Companies are now jumping on the bandwagon without prompting from central government. In the UK, some restaurants are still offering diners 50% off their bill to dine out. Off the back of a successful campaign in April, hotel chain Marriott said that it was going to give buyers the chance to eat a month's worth of buffet breakfasts in any of its 146 China hotels for 588 yuan (cUSD87).

With such evidence that price incentives can normalise demand, it may well be worth keeping an eye on to see which sectors follow next.

Figure 6. Chinese Short-Haul Load Factors

Chinese Short-Haul Load Factors

Source: Bloomberg; as of 31 August 2020.

Inflation – gRINDing Higher?

By a number of measures, inflation expectations seems to be rising.

Inflation expectations, as determined by the spread between 10-year US Treasury (‘UST’) and the equivalent Treasury Inflation-Protected Security (‘TIPS’), is currently at 1.67%, around the mid-point for the last five years (Figure 7). However, there is an argument that this is a biased estimate. The decision of the Federal Reserve to buy TIPS, as part of their ongoing attempt to stabilise liquidity conditions, may well be influencing breakevens and reducing their usefulness as a gauge of inflation expectations.

Another angle is provided by the performance of the CRB RIND index, a non- speculative index which tracks the spot price of a range of raw materials from tallow and copper scrap to wool tops and rubber. Of course, the index is not included in the Fed’s ongoing liquidity operations. Since this year’s low on 21 April, it is up more than 10% (Figure 8). In previous cycles, this has been a very reliable indicator of economic reflation.

Figure 7. 10-Year Breakeven Inflation Rate

10-Year Breakeven Inflation Rate

Source: Federal Reserve Bank of St Louis; as of 16 September 2020.

Figure 8. CRB Rind Index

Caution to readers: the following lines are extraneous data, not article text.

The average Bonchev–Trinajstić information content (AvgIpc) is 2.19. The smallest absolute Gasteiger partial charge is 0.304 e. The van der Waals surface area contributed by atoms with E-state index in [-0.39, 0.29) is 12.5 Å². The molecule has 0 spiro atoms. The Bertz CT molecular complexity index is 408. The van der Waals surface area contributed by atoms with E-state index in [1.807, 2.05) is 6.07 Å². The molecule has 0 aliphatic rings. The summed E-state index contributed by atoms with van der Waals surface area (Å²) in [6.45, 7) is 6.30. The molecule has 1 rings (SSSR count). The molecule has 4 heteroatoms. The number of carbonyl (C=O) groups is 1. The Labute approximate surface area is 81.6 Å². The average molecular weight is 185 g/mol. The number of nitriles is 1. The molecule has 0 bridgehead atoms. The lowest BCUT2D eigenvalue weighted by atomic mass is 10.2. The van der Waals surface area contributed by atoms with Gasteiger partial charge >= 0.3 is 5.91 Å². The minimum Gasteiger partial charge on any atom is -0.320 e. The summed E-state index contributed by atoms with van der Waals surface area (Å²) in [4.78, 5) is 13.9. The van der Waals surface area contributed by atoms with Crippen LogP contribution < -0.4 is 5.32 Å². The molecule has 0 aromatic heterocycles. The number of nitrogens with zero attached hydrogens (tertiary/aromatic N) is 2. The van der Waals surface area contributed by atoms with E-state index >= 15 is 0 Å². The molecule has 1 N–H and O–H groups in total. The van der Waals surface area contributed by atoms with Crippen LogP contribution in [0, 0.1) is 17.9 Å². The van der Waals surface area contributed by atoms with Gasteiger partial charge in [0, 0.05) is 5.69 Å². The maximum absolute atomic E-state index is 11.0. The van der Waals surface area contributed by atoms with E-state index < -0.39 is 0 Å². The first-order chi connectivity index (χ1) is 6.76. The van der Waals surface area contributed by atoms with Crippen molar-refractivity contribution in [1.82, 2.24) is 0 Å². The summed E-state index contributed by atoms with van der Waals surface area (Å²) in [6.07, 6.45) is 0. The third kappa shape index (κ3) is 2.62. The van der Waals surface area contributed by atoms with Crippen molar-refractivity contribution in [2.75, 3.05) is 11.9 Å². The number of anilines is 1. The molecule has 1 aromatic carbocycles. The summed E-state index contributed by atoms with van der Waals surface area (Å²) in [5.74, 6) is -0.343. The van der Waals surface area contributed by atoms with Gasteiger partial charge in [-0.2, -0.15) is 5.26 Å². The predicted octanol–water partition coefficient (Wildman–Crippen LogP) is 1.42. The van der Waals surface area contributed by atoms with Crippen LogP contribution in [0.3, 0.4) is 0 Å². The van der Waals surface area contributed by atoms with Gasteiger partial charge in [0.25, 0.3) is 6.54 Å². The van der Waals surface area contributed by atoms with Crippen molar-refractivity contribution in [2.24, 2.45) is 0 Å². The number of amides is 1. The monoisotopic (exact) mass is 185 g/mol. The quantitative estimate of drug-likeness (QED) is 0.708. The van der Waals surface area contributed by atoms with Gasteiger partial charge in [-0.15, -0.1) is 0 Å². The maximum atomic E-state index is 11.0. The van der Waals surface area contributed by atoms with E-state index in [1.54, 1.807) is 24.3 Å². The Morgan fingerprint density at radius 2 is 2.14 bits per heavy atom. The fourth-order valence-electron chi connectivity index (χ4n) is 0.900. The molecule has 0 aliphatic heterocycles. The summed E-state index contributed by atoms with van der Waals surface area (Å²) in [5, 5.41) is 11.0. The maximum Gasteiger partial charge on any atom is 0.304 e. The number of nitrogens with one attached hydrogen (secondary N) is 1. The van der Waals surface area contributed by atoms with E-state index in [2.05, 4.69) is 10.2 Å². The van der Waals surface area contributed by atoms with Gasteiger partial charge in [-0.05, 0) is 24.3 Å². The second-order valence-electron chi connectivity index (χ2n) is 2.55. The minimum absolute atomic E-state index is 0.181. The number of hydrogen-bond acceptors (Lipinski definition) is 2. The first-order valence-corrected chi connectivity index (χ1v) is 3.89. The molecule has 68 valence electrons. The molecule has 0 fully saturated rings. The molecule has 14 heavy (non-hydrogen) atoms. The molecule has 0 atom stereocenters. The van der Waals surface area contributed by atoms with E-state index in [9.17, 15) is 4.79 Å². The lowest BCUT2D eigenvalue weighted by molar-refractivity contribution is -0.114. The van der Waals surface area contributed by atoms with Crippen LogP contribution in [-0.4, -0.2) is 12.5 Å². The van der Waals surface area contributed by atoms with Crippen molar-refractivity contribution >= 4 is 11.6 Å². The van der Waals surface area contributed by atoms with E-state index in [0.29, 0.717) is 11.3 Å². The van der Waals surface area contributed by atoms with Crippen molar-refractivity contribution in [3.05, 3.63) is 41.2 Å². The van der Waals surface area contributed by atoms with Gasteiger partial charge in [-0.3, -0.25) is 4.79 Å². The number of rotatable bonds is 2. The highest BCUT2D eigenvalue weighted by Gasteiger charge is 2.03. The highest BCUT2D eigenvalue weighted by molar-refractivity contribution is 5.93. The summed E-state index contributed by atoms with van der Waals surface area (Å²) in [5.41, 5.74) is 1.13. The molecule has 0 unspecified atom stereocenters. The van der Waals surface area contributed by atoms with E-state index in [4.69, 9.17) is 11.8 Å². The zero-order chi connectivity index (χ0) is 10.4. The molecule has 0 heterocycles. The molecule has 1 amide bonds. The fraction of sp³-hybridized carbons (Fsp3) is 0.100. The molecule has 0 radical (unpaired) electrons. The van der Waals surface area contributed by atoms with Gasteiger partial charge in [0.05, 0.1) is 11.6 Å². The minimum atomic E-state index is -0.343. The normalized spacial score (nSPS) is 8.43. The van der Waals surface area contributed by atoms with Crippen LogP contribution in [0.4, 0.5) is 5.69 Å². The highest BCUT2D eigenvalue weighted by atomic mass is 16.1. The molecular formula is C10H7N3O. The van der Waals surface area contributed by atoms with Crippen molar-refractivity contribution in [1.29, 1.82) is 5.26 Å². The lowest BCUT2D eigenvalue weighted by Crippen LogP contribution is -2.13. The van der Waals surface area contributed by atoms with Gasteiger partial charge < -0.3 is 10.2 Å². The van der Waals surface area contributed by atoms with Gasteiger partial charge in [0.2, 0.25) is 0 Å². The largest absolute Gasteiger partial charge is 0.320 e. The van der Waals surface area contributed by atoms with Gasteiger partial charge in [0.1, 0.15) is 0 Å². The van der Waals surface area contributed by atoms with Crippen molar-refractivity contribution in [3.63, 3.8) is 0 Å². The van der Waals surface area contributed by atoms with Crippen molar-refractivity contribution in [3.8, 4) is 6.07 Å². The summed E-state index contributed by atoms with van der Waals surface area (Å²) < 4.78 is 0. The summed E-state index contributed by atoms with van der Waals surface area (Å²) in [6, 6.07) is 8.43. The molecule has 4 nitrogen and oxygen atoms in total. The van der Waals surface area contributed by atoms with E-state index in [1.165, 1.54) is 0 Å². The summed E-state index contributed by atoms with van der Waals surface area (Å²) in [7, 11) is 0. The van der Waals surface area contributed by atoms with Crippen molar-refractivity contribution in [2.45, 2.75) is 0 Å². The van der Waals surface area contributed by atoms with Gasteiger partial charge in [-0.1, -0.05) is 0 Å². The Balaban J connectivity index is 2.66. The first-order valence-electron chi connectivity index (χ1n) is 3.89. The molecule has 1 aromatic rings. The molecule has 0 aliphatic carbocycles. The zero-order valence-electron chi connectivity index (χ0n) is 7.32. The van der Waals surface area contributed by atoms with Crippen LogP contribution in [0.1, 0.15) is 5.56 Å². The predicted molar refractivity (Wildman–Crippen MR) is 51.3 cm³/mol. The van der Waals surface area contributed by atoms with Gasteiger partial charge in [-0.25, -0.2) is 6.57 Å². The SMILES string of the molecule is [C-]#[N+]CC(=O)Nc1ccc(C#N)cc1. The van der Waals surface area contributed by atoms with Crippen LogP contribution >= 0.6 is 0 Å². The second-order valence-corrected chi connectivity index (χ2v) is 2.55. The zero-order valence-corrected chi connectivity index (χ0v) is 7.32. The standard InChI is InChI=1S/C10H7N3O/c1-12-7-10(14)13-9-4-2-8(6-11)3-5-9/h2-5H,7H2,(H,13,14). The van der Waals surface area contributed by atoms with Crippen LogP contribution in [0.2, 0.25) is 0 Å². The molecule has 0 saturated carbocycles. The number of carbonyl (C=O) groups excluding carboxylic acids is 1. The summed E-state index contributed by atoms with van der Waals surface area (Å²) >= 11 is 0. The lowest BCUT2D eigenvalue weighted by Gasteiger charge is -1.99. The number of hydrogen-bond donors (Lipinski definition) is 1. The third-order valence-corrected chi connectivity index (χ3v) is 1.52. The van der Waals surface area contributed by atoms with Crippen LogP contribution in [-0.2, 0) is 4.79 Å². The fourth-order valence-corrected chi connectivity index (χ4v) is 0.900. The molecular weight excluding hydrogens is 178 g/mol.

CRB Rind Index

Source: Bloomberg; as of 21 September 2020.

The Issue with Issuance

What happens when a seasonal trend meets a survival imperative? There’s usually only one winner.

Unsurprisingly then, we’ve not seen the typical summer lull in bond issuance as companies look to raise cash to handle the fallout out the coronavirus recession. Gross investment grade corporate issuance in the US over the June to August period reached USD440 billion, 80% higher than the USD240 billion 10-year average.

Unsurprisingly then, we’ve not seen the typical summer lull in bond issuance as companies look to raise cash to handle the fallout out the coronavirus recession. Gross investment grade corporate issuance in the US over the June to August period reached USD440 billion, 80% higher than the USD240 billion 10-year average.

Figure 9. A Year Like No Other for US Credit Issuance

A Year Like No Other for US Credit Issuance

Source: Barclays Research, Man GLG; as of 30 August 2020.

However, with investment grade corporate bond funds experiencing a record 21 straight weeks of inflows, there has been plenty of capital to digest the elevated supply. New issue premiums have moved from flat to slightly negative and corporate spreads in general have significantly tightened.

In contrast, euro-denominated investment grade issuance has been much more in line with seasonal norms. Coupled with an EU corporate bond buying programme equipped with more firepower than the Federal Reserve’s Secondary Market Corporate Credit Facility – measured as a percentage of total market size – spreads have outperformed during the summer rally.

In our view, corporate issuance is likely to remain robust in the short term. The demand for yield from global bond investors has only increased, despite valuations that are comparatively less attractive than they were in March. Consequently, bond selection by sector- and credit-specific situation is now much more important.

In the world of government bonds, we believe that elevated issuance coupled with current yield levels will be a hurdle for the performance of longer-duration government bonds. However, there is still the potential for periods of strength in the near term. Central banks can offset the additional supply and economic weakness through increasing the scale of quantitative easing programmes. And with credits spreads now trading tighter, government bonds may prove to be an attractive alternative again for more conservative investors.

With contribution from: Ed Cole (Man GLG, Managing Director – Equities), Craig Veysey (Man GLG, Portfolio Manager), Francois Kotze (Man GLG, Portfolio Manager).